Alfred Sisley, ‘Banks of the River (Les Bords de rivière)’, 1897, National Gallery of Art, Washington, D.C.
image: 21.5 x 32.1 cm (8 7/16 x 12 5/8 in.)  sheet: 43 x 56.7 cm (16 15/16 x 22 5/16 in.)

Image rights: Courtesy National Gallery of Art, Washington

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About Alfred Sisley

Alfred Sisley is renowned for creating the atmospheric and inviting landscapes that typify the Impressionist movement. Born in Paris to British parents, Sisley remained in France for most of his life, working closely with fellow Impressionists Claude Monet and Pierre-Auguste Renoir. He preferred to paint outdoors rather than in the studio, the plain air method enabling him to more directly observe and transcribe the natural light of the French countryside. Sisley visited the UK several times between 1880 and 1900, where he painted scenes of the British coastline, an interesting subject choice given that he rarely if ever produced seascapes while in France. While some place Sisley in a tradition of British landscapists following John Constable and J.M.W. Turner, his limited time spent in the UK makes these artists’ influence on his work uncertain.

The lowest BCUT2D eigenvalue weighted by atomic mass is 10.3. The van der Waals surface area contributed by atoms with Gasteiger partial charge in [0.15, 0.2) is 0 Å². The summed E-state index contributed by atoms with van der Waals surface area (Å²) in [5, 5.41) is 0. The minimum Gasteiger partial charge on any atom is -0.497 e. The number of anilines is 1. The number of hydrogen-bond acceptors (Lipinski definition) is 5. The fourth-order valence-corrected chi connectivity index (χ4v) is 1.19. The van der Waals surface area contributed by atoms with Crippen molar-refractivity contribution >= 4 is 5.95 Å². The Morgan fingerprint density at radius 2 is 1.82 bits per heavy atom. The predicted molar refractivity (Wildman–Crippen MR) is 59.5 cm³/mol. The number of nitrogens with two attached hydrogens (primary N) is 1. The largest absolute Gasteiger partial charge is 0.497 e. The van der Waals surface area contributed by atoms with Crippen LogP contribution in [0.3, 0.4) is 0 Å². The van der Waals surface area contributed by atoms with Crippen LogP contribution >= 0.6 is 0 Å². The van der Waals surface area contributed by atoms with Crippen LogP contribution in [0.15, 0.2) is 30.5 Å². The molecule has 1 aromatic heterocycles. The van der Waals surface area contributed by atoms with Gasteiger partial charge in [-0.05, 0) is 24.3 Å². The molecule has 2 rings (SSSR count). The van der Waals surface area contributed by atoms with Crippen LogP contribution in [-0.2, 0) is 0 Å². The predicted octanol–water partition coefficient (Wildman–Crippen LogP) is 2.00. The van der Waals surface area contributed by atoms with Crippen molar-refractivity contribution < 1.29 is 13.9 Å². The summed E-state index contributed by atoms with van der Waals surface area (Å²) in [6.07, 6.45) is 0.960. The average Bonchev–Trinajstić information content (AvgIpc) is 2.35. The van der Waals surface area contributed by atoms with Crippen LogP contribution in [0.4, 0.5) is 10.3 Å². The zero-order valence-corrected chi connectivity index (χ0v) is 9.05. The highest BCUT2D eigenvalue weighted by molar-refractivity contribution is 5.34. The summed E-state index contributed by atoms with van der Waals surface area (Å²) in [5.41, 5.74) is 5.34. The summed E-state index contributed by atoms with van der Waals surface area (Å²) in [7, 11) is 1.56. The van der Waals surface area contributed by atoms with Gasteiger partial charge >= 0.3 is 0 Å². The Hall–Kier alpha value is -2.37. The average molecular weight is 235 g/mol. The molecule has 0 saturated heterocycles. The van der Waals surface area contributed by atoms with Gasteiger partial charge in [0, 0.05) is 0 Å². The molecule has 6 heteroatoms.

British, 1839-1899, Paris, France, based in Paris, France